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The Chrysler Building

405 Lexington Avenue

On May 28th, 1930, the Chrysler Building, one of the most iconic buildings in New York City and an enduring art-deco masterpiece, was constructed. It towered over mid-town Manhattan at 1,046 feet. Architect William Van Alen designed the skyscraper—the world's tallest for less than a year until the Empire State Building stole the title in 1931.

Commissioned in the 1920s by Walter P. Chrysler, the Chrysler chairman, the building was intended to become their corporate headquarters. As a result, a variety of architectural details of the building were modeled after Chrysler’s products, for example, the gargoyles which resemble the hood ornaments of the Plymouth. The corporation did not pay for the construction of the Chrysler Building and never owned it; rather Walter P. Chrysler paid for it himself so that his children could inherit it.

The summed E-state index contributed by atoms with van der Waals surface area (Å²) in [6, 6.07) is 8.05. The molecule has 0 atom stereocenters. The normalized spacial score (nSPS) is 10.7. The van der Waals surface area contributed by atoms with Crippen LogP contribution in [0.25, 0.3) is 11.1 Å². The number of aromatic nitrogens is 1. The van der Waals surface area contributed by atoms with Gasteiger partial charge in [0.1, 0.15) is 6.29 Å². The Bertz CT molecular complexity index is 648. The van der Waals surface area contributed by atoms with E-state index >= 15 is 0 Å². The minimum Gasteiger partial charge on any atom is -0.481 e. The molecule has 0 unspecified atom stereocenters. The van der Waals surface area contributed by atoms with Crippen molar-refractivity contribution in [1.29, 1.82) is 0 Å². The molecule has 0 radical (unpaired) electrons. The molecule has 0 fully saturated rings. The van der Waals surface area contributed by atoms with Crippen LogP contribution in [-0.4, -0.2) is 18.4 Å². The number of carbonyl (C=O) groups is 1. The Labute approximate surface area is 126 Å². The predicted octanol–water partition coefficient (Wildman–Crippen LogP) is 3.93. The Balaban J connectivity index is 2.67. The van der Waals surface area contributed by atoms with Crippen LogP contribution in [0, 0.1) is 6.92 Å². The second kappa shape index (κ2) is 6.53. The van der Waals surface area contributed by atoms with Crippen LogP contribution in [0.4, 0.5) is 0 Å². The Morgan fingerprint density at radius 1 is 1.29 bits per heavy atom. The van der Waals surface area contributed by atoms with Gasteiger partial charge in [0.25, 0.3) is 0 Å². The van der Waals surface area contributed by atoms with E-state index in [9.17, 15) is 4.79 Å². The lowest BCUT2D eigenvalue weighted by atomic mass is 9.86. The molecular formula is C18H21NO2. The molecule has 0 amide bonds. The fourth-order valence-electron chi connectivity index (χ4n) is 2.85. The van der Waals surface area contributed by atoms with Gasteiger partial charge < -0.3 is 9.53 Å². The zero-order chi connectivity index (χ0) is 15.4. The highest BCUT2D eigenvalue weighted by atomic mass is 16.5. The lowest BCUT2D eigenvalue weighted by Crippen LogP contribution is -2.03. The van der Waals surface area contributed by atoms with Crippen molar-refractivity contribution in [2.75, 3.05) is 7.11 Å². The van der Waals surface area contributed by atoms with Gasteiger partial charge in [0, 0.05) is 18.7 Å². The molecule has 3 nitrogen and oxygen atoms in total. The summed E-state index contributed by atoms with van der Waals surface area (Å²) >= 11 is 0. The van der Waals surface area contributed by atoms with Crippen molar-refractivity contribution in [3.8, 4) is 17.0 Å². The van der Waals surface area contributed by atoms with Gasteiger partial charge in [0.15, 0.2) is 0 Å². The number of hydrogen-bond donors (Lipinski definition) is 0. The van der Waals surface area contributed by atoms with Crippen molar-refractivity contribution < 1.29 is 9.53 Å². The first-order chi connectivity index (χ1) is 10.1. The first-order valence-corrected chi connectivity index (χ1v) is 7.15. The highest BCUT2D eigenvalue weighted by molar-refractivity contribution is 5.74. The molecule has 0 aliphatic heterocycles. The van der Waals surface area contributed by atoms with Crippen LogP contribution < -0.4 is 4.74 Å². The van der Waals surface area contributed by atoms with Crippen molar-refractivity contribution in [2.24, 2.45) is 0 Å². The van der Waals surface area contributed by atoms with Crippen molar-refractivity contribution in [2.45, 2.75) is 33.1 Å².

The Chrysler Building is considered a leading example of Art Deco architecture. The corners of the 61st floor are graced with eagles; on the 31st floor, the corner ornamentation are replicas of the 1929 Chrysler radiator caps. Its terraced crown is composed of seven radiating terraced arches with transitioning setbacks, mounted up one behind another. The stainless-steel cladding is ribbed and riveted in a radiating sunburst pattern with many triangular vaulted windows, transitioning into smaller segments of the seven narrow setbacks of the facade of the terraced crown.

It remains a breathtaking building, making any view of it a million dollar listing!

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